Tuesday, October 30, 2007

is it the drugs and therapy or is it just me?

It appears that the best thing I ever did to treat my generalized anxiety disorder was move away from home.

I had no idea how stressful life at home is. And it’s not because there’s non-stop action/drama at home. It’s my sister. She just has to freak out over EVERYTHING.

For example, the Saturday I was in the OC was jam packed with stuff to do. In my head, I had a schedule:

9 a.m. – 10:30-ish a.m. Hair appointment with my colorist (I am now Goth Liz, with dark brown hair and red highlights)
11 a.m. – noon-ish Go to In-N-Out for lunch.
Noon-ish – 3:30-ish Watch the USC/Notre Dame game. Teach Serena the USC fight song.
3:30-ish – 5:30-ish Take a quick nap
5:30-ish to 6:30-ish Get ready for party.
6:30-ish to 10-ish PAAARTY!

In my sister’s head, the schedule went like this:

9 a.m. – 6:30-ish STRESS, STRESS, STRESS

The hair appointment turned into a family affair. My mom, sis, and I all had appointments with the same person (my colorist, Mischa, is very multi-talented). We all took turns babysitting my niece, Serena Rose, who was often content with checking out her cute self in the mirror. I am truly amazed by all of the simple things that can entertain kids for an extended period of time.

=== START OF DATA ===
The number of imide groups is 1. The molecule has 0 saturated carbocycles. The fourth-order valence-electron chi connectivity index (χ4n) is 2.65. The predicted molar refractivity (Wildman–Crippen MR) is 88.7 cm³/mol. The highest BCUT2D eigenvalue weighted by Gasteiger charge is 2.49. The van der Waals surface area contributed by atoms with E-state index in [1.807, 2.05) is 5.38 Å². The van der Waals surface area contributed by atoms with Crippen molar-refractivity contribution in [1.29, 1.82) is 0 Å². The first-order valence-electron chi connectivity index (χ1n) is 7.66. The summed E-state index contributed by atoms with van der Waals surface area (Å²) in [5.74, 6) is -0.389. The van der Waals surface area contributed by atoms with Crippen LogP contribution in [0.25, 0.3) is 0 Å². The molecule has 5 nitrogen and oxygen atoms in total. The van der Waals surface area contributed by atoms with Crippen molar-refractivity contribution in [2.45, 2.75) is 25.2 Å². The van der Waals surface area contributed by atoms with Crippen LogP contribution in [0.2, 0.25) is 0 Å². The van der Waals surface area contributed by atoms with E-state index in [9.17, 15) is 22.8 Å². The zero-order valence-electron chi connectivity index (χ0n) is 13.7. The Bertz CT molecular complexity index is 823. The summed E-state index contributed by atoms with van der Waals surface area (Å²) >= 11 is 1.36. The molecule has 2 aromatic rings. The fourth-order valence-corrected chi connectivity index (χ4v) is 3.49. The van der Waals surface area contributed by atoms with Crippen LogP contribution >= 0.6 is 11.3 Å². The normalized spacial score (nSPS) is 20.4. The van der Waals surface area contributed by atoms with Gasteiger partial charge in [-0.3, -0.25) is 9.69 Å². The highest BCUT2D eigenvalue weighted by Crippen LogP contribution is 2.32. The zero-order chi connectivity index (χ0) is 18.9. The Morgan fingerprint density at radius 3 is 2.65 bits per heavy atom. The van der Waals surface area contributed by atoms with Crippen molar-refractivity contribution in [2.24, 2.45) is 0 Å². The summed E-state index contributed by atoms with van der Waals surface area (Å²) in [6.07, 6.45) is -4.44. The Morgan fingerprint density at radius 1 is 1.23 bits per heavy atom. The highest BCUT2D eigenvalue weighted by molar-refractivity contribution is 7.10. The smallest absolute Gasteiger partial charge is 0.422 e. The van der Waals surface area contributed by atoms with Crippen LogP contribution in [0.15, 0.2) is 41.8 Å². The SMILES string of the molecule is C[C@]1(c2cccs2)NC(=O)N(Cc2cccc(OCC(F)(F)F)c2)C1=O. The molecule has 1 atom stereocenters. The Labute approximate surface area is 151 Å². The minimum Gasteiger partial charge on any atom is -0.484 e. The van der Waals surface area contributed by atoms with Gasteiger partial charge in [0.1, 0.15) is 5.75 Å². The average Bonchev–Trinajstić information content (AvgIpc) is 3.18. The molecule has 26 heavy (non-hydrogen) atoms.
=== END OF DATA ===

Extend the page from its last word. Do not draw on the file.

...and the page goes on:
Mischa did my hair first. When she was done, my hair elicited the following comment from my mom: “It’s so dark.” Whatevs. I loved it.

After my mom’s hair was done, my sister was in the middle of her cut and color. While under the hair dryer, my sister started her freak out. She looked at her watch and saw that it was 11:15. “Oh my God. It’s so late. We still have to go to the grocery store. I still need to buy the frosting for your cake at Michael’s. We still need to…” In a previous life, I would’ve stressed out along with my sister. Instead, while she rambled about all the stuff we needed to do today, I calmly thought, Looks like I’m going to miss the first few minutes of the USC/Notre Dame game.